Review: Desire under the Elms (Crucible Theatre, Sheffield)
Eugene O'Neill's family drama gets a northern revival from director Sam Yates
In many ways the magnificent, but daunting, expanse of the Crucible stage dominates this production. At the start, a brown muddy dusty space is scattered with simple furniture and farm implements; at the back, rows of corn wave. A young man sprawls grief-stricken on a grave mid-stage while a fiddler plays a melancholy tune. Then the light changes, the clouds move overhead, an area is swept clean, a table is set for a meal and two men walk wearily through the corn with buckets full of stones.
Desire Under the Elms can be a claustrophobic play; clearly it isn't at the Crucible. Instead Sam Yates' production of Eugene O'Neill's rustic tragedy, with inspired contributions from Chiara Stephenson (design) and Jon Clark (lighting), goes for the epic, the poetic and the atmospheric. It pulls it off splendidly, even if space sometimes weakens the intimacy of confrontations in what is essentially a three-hander, despite a cast-list of ten.
Ephraim, a 75 year-old New England farmer, is twice widowed. Peter and Simeon, sons of the first marriage, tired of years working for their father trying to make something of the stony New England soil, decide to head for California and the Gold Rush. Eben, their half-brother, is a more complex character, grieving for his mother and determined to inherit the farm which he says was hers. When Ephraim brings home a much younger bride, Abbie, three people claim the farm as theirs: Ephraim, Eben and Abbie, who resists Ephraim's "my house" and "my farm" from the start. Even a developing affair with Eben seems at first directed by acquisitiveness rather than love. The second half is inevitably tragic, but the form of the tragedy surprises.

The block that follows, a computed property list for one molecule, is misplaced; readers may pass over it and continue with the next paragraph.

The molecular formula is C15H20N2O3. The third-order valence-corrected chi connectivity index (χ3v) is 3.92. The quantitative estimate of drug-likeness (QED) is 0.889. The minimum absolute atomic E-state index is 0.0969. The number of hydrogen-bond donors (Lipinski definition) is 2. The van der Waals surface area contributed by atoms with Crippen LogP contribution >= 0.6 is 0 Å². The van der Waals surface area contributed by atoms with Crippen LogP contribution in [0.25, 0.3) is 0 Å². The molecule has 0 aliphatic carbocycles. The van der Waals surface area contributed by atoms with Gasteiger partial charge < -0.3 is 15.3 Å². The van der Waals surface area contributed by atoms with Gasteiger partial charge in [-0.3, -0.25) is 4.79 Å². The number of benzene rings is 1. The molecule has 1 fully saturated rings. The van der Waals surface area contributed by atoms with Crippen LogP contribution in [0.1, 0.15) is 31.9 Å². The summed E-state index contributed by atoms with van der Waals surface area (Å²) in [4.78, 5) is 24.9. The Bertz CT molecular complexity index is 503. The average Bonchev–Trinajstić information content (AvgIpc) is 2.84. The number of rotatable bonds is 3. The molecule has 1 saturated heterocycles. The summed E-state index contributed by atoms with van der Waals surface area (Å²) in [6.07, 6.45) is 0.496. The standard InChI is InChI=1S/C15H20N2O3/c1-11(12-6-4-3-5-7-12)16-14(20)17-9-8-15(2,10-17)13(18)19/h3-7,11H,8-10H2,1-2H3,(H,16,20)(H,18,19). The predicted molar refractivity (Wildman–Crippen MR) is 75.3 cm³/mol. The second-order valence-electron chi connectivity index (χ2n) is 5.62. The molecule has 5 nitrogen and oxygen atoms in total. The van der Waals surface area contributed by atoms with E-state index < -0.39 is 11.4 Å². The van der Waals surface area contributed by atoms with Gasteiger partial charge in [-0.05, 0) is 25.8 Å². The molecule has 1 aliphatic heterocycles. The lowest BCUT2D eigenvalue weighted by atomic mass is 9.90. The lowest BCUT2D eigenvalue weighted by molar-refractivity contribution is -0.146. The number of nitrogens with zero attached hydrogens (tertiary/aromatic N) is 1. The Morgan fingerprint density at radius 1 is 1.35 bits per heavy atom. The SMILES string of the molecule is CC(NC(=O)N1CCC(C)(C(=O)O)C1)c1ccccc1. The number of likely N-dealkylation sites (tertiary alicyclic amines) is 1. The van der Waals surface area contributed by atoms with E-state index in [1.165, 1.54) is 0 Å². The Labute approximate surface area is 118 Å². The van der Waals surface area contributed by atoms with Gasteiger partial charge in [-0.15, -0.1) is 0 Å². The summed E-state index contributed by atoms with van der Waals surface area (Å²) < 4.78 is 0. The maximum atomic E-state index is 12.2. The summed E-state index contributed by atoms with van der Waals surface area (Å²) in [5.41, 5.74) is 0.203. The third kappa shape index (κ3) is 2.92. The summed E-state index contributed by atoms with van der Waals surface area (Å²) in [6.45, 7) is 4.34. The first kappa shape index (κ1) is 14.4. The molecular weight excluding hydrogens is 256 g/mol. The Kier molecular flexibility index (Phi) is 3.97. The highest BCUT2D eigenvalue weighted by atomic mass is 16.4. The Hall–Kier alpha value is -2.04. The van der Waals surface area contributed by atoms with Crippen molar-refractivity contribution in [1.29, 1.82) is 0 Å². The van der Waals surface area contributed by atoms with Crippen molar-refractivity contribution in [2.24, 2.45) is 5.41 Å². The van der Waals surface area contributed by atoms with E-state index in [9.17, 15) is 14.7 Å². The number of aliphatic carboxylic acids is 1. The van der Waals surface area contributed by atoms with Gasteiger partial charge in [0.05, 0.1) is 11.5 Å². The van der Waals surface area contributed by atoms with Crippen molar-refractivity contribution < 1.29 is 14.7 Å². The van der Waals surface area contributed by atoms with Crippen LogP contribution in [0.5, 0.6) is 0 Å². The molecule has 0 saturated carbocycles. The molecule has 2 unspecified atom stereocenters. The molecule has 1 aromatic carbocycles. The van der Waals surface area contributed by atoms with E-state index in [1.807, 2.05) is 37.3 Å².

Theo Ogundipe and Sule Rimi are exuberantly convincing as the two older brothers, though when they head west, with a final jeer and gloat to their father, it's all down to three characters. There are a number of party guests, but the most significant other contribution comes from Emma Darlow's fiddle, whether inducing a mood or launching a hoe-down.
As Abbie, Aoife Duffin brings out the early ambiguity of character most effectively and is powerful and moving in the final tragedy, even if some of her passionate confrontations tend to operate on one note. Michael Shea's Eben is all the stronger for being understated at times: the shifts in his conflicted character always convince. Likewise Matthew Kelly, the rural Bible-bashing patriarch to the life, but troubled and uncertain beneath the constant claims to be the only man there.
Despite fine performances all down the line, it's the overall concept that is most memorable, the sudden visual images, the different areas of action cross-cutting cinematically, the lighting and the music unfailingly atmospheric.
Desire under the Elms runs at the Sheffield Crucible until 14 October.